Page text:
It's common practice to negotiate lower rates on business-related expenses, such as merchant services accounts. But most veterinarians I work with have no idea this is even possible. I coach practice owners to say something like this:
Practice owner: I've been a good client of yours for a long time and would like a lower rate on my account.
The typical vendor response: Yes, you are a good client. I'll lower your rate on the next billing cycle.
It's that easy. I've seen it happen time and again with almost every type of practice supplier. Just like you want to keep your clients happy in order to maintain and grow your business, your suppliers want to keep you as a customer. They're usually willing to work with you, but they won't offer a lower rate unless you initiate the discussion. I've worked with several women veterinarians during the last year who've realized expense reductions in the thousands of dollars simply because they asked.
3. Talk to the team
Working with staff can be difficult for many veterinarians, regardless of gender. And if you're uncomfortable with negotiation, managing your staff members can be especially troublesome, potentially costing you thousands of dollars in diminished productivity and nearly as many hours of stress and frustration.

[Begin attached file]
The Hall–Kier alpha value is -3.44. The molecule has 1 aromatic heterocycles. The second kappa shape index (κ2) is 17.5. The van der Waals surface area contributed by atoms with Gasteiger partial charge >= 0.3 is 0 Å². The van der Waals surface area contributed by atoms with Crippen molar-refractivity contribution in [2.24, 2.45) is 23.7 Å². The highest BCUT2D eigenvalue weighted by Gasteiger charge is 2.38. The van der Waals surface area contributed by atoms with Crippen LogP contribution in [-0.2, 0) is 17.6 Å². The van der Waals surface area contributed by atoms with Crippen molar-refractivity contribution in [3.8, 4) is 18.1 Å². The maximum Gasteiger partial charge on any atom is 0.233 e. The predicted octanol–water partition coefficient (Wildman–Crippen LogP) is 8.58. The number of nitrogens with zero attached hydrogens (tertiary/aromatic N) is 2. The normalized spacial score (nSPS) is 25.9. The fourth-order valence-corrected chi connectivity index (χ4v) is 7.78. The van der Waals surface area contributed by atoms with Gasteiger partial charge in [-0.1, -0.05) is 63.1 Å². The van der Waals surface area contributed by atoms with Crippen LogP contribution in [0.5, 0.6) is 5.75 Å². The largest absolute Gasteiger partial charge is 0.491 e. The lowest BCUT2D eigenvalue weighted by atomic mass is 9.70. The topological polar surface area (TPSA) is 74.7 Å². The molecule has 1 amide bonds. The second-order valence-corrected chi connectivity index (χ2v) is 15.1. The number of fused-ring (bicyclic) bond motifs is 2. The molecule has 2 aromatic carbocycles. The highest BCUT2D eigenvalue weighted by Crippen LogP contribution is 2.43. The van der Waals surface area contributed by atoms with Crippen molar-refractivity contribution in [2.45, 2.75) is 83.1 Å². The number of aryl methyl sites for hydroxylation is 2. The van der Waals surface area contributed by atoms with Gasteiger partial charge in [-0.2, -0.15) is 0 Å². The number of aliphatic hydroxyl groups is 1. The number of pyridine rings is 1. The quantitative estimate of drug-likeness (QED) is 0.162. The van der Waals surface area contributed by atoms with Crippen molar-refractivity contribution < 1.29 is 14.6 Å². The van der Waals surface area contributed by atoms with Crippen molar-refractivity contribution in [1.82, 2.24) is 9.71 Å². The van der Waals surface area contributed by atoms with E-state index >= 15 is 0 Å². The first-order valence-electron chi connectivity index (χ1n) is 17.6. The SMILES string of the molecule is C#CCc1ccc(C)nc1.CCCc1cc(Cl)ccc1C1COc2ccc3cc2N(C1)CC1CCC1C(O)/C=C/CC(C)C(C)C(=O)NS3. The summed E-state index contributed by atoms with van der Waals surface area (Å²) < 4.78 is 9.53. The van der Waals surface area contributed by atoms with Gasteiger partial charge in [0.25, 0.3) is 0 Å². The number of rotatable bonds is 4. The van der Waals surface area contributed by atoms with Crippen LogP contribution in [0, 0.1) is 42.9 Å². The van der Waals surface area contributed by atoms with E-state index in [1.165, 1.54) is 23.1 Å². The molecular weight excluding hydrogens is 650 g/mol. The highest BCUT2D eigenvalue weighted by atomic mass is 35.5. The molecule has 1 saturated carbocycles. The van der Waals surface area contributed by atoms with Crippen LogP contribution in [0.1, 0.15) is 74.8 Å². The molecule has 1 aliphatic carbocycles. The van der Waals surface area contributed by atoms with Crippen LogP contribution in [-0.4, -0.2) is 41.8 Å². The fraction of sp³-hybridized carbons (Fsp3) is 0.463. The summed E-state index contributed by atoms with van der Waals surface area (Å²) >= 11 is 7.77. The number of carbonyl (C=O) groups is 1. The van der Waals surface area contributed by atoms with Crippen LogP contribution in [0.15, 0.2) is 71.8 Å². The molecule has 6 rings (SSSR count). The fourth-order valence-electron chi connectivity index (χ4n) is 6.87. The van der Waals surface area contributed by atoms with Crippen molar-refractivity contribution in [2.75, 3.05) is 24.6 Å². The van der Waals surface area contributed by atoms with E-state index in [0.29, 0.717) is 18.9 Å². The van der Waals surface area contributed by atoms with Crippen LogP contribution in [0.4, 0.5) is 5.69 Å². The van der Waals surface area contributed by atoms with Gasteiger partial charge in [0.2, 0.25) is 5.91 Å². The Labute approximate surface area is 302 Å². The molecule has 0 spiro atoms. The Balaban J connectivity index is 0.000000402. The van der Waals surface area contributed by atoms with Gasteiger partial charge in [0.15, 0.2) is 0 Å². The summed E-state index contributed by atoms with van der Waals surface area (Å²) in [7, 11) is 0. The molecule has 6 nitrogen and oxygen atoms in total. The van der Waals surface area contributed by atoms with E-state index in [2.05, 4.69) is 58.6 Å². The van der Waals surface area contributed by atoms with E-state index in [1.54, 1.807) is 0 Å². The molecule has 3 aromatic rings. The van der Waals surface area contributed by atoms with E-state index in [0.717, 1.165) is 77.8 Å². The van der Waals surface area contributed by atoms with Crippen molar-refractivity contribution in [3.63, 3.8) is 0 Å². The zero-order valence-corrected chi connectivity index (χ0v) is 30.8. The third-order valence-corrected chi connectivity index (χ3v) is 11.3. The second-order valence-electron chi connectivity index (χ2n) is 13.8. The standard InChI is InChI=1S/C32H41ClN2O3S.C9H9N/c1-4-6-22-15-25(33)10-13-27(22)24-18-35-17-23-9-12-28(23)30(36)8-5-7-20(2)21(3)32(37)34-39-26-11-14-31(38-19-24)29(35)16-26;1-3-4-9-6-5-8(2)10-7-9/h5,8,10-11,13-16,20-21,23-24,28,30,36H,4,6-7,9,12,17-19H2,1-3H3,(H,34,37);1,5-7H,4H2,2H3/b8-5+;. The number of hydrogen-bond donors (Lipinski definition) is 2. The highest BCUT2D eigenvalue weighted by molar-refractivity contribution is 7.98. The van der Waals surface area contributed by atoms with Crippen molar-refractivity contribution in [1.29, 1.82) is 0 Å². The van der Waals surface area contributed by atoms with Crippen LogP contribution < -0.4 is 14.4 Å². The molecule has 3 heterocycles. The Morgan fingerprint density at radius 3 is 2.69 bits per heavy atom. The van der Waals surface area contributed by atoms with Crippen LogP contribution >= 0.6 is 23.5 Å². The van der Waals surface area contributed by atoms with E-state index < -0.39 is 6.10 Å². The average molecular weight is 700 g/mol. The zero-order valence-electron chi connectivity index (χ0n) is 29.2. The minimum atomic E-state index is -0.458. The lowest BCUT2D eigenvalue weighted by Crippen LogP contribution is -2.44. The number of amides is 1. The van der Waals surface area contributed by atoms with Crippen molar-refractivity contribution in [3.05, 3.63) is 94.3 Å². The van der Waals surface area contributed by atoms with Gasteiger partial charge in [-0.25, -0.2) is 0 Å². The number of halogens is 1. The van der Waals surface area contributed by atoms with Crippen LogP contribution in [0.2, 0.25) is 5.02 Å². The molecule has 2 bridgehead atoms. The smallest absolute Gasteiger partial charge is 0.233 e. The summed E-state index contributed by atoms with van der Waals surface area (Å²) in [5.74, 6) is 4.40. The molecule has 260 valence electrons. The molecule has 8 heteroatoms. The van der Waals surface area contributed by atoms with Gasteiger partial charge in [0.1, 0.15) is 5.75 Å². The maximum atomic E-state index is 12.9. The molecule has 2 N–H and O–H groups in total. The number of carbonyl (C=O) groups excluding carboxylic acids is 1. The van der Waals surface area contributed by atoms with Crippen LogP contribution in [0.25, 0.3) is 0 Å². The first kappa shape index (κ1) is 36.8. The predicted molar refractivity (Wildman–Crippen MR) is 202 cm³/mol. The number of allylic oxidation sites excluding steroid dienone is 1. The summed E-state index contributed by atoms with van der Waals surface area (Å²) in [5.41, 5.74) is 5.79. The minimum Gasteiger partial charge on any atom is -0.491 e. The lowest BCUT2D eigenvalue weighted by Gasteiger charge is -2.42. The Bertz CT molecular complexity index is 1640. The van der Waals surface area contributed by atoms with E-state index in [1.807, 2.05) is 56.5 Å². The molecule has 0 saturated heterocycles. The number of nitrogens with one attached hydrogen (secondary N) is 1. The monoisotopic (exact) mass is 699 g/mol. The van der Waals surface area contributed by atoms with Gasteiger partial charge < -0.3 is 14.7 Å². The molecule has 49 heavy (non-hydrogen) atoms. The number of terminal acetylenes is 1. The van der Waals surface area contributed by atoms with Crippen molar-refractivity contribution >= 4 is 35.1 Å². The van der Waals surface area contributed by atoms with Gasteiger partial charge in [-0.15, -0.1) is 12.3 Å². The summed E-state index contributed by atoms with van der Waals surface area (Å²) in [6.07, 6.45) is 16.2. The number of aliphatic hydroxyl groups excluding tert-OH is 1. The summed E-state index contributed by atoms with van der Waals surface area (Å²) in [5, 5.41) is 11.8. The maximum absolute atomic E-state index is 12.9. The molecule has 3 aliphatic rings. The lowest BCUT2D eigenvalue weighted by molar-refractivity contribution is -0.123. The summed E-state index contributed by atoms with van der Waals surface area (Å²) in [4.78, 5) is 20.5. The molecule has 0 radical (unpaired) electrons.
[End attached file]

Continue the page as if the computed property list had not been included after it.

One of the most significant team communication challenges is handling an employee whose workplace behavior isn't up to snuff. Many practice owners tolerate poor behavior because they're afraid of "confrontation," not realizing this is actually a negotiation. Immediately bring the problem to the employee's attention with a negotiation that goes like this: "If you don't perform up to the standard, you won't keep your job." Some female owners find this harsh. You're welcome to present the statement differently, but be sure the takeaway message is the same and that it's clear and unambiguous. Softening the "negotiation" will only cause more stress—for you and the team member—in the long run.
Of course, it's best to avoid team performance issues altogether. Following these communication suggestions will help you build a top-notch team and talk to each team member effectively.
Communicate often. Hold regular staff meetings, conduct regular performance reviews, and ask team members what they're working on and how it's going.
Create clear guidelines. Write unambiguous personnel manuals, job descriptions, team competency standards, and treatment protocols.
Offer support. Don't hand a task to an inexperienced team member without establishing expectations for outcomes and providing oversight and feedback. This happens often when receptionists or technicians are promoted to practice or office manager. Without offering the right tools and training, you're setting up your team members to fail. Remember, dealing with poor performance is far more time-consuming and costly than managing acceptable performance.
Jan Miller puts her communication strategies to good use as president of the consulting firm Veterinary Best Practices in Hillsboro, Ore. Send questions or comments to firstname.lastname@example.org